If you’ve been reading much of this blog, you know I’m super interested in American history. As I get older, I am becoming more and more interested in Missouri-specific history. Part of what I have been learning about recently is the Santa Fe Trail. The Santa Fe Trail was blazed by Captain William Blecknell in September of 1821 when he left Franklin, Missouri for New Mexico. Travelers on the trail left Missouri and headed west through Kansas and Colorado before turning south to Santa Fe. The trail was traveled until the 1880s and it was a huge part of westward expansion.
What I decided to do was recreate an item that could have been available in the 1830s to travelers starting out on the trail in Missouri. These muffatees were made from an 1836 pattern using locally grown and spun wool that I dyed with native plants that I collected on my farm here in Missouri.
Oh, you want more details? Well, since you asked, let’s dive in.
With this project, I wanted to create something that could have actually been on the Santa Fe Trail. I started with research. I searched for references to wool in Missouri newspapers and the earliest mention of Merino sheep was in 1809 in St. Louis.
So, I sourced some Rambouillet Merino wool from a sheep farm in southeastern Missouri, Mesta Meadows. The wool looked amazing, but I have yet to teach myself how to spin (though I do have a drop spindle). Fortunately, a mill local to the wool source, Zeigler Woolen Mill, spun some skeins of Mesta Meadows’ wool and I obtained 2 skeins.
Now I had plenty of undyed wool, but the white color would have shown all the dirt and grime a traveler would encounter along the trail. I needed to dye the wool. Time for more research.
I found a fantastic article describing how to dye wool with poke berries. Our farm is crawling with pokeweed. The plants and berries are toxic to humans, though you can make a “poke sallet” from the leaves if you boil and strain, boil and strain, boil and strain to remove the toxins. Since I am too lazy to prepare poke sallet, I have never had a use for pokeweek, until now!
I waited for the poke berries to ripen and collected as many as I could to make my dye. I followed the directions in the article, but my first attempt was a fail – the juice got too hot and turned brown. Fortunately, attempt #2 was a success.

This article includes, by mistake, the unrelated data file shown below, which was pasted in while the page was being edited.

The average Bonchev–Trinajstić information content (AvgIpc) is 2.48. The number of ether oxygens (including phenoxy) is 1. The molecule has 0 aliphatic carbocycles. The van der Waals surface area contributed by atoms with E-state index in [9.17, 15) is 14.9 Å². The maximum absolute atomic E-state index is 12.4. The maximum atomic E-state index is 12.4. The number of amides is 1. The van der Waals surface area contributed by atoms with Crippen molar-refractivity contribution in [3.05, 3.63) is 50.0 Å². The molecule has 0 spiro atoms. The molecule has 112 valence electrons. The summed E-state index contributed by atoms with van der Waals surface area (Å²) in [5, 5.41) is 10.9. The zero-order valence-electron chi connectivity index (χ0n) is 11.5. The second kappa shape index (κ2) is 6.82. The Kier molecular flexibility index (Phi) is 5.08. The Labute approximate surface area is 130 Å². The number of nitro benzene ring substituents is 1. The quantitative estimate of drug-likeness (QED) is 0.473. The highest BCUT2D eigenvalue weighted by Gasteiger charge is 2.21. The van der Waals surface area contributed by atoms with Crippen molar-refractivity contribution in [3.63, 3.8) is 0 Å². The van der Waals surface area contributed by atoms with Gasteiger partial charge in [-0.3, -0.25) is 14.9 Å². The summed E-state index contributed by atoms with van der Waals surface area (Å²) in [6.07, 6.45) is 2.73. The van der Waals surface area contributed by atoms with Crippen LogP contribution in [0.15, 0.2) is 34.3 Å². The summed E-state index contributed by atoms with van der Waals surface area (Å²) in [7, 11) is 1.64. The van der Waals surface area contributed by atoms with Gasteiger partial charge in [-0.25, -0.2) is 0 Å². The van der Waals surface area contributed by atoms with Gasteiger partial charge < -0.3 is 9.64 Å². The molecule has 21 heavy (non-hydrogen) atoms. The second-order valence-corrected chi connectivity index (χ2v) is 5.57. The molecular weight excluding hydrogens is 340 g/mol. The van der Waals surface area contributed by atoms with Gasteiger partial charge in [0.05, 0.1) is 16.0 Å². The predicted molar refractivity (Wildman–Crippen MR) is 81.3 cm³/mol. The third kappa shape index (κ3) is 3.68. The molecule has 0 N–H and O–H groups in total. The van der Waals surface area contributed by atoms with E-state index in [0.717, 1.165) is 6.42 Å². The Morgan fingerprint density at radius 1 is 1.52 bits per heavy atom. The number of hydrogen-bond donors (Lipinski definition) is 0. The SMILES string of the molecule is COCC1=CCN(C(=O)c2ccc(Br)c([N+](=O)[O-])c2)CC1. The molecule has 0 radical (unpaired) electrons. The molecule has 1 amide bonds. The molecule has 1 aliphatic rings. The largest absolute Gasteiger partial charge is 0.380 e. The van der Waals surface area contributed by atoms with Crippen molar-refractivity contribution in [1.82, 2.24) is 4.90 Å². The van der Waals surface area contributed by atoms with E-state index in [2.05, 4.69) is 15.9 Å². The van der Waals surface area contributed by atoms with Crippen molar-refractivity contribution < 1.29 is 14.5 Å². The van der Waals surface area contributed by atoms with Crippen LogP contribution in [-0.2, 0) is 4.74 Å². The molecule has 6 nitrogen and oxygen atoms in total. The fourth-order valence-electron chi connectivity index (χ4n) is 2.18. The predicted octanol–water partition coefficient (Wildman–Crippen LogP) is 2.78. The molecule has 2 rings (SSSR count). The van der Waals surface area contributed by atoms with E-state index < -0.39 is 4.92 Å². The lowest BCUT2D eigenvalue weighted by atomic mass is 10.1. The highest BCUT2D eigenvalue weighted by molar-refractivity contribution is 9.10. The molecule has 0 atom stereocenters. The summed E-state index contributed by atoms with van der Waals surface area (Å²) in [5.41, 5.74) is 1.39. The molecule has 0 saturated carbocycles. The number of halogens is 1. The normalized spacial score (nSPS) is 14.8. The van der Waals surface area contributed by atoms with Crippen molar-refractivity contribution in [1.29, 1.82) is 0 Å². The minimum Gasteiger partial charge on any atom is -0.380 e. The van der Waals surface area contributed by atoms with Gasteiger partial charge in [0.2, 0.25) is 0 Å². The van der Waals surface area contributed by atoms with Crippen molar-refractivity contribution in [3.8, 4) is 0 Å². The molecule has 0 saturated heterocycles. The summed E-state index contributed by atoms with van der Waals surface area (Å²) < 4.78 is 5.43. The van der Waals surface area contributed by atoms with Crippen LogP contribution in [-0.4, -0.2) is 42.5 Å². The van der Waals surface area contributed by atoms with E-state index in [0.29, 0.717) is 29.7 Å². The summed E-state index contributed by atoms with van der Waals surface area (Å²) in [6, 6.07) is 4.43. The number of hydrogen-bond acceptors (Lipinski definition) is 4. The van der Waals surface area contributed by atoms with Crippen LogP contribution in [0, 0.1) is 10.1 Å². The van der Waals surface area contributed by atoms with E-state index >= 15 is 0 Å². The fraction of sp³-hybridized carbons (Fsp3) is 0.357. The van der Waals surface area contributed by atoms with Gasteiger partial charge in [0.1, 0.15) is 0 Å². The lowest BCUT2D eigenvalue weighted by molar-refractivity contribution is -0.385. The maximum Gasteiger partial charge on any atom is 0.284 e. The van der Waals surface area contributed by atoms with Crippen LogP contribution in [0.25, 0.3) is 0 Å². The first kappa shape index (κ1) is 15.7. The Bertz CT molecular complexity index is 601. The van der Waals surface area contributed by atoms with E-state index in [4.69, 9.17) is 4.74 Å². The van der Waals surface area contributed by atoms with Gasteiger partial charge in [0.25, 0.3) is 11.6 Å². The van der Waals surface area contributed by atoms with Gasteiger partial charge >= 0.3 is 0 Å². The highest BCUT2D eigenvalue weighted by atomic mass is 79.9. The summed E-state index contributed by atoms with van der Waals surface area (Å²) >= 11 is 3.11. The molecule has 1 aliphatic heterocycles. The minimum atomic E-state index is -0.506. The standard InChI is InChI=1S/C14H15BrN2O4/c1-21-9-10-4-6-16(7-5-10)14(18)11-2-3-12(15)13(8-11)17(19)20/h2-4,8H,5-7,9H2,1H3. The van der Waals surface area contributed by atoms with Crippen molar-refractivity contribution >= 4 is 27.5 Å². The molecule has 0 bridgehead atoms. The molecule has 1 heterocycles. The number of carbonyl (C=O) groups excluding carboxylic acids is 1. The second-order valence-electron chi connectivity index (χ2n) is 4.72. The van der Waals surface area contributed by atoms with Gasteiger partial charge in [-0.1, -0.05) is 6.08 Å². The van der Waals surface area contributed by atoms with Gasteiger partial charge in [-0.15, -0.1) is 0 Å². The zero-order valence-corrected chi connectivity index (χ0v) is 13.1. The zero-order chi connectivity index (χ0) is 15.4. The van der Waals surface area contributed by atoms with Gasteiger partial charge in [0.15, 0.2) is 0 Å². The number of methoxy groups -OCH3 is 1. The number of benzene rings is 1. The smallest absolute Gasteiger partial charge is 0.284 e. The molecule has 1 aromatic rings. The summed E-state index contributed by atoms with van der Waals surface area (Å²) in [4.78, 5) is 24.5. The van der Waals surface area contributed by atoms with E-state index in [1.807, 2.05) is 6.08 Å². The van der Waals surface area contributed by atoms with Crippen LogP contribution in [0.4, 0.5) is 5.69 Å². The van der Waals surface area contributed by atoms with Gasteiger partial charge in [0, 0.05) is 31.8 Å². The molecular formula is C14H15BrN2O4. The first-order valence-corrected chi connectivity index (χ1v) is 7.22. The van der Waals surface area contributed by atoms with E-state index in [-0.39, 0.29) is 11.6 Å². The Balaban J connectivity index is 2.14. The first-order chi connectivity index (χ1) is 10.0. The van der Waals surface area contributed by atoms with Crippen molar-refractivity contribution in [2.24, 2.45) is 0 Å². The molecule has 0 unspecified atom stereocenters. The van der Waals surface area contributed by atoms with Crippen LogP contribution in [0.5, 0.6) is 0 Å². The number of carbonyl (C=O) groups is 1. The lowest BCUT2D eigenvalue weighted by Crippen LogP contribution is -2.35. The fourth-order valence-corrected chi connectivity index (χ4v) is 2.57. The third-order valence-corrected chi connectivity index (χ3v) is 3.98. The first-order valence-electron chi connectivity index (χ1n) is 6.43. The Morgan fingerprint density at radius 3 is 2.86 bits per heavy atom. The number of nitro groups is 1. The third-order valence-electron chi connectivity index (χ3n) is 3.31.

But one color is boring, right? I wanted to add a second color of yarn. I had previously used black walnuts to make ink, so I thought I could try using black walnut to make a dye for wool. I wasn’t able to find any references to walnut being used for dye in the 1830s in Missouri, however, anyone who has picked a few walnuts from the ground knows that the staining capabilities of the walnut are obvious. Black walnuts were used as a dye in ancient Rome. There is evidence that Native Americans used black walnut as a dye as well. Surely, Missourians in the 1830s were using black walnut to dye wool.
So, I collected a few walnuts and let them soak in water for about a week. I then boiled and strained the liquid, added the yarn, and got a gorgeous brown color.
After getting my yarn ready, the next step was deciding on a pattern. I wanted to use an authentic pattern to create my muffatees. I found an amazing pattern in the 1836 Workwoman’s Guide by a Lady.
I cast on 30 stitches of brown using size 6 needles, knit 1 row (stockinette), added the pink and knit one row and purled the second row. Then I repeated ( knit 2 rows, change color, knit 1 row, purl 1 row) until it fit my wrist, which was 13 brown stripes and 13 pink stripes. I seamed the cast on and cast off edges together, leaving room for my thumb.
I think the results are gorgeous! And, these muffatees were made using products available in the 1830s, so something like this could have actually been on the Santa Fe Trail.